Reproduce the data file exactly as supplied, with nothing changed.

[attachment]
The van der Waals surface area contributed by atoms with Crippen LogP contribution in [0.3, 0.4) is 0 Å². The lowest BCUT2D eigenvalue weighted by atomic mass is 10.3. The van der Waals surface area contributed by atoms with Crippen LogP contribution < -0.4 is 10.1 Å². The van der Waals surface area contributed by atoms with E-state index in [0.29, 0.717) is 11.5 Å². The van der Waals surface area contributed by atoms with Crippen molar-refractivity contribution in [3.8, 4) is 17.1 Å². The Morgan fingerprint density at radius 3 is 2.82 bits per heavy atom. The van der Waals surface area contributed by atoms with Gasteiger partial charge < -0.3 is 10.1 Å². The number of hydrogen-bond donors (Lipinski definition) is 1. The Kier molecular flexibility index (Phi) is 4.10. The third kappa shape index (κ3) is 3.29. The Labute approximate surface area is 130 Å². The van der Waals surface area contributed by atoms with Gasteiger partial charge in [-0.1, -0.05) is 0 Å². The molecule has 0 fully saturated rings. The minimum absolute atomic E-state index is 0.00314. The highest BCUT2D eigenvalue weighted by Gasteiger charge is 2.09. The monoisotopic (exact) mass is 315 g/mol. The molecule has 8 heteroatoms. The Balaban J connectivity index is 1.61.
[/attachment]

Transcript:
The van der Waals surface area contributed by atoms with Crippen LogP contribution in [0.3, 0.4) is 0 Å². The lowest BCUT2D eigenvalue weighted by atomic mass is 10.3. The van der Waals surface area contributed by atoms with Crippen LogP contribution < -0.4 is 10.1 Å². The van der Waals surface area contributed by atoms with E-state index in [0.29, 0.717) is 11.5 Å². The van der Waals surface area contributed by atoms with Crippen molar-refractivity contribution in [3.8, 4) is 17.1 Å². The Morgan fingerprint density at radius 3 is 2.82 bits per heavy atom. The van der Waals surface area contributed by atoms with Gasteiger partial charge < -0.3 is 10.1 Å². The number of hydrogen-bond donors (Lipinski definition) is 1. The Kier molecular flexibility index (Phi) is 4.10. The third kappa shape index (κ3) is 3.29. The Labute approximate surface area is 130 Å². The van der Waals surface area contributed by atoms with Gasteiger partial charge in [-0.1, -0.05) is 0 Å². The molecule has 0 fully saturated rings. The minimum absolute atomic E-state index is 0.00314. The highest BCUT2D eigenvalue weighted by Gasteiger charge is 2.09. The monoisotopic (exact) mass is 315 g/mol. The molecule has 8 heteroatoms. The Balaban J connectivity index is 1.61.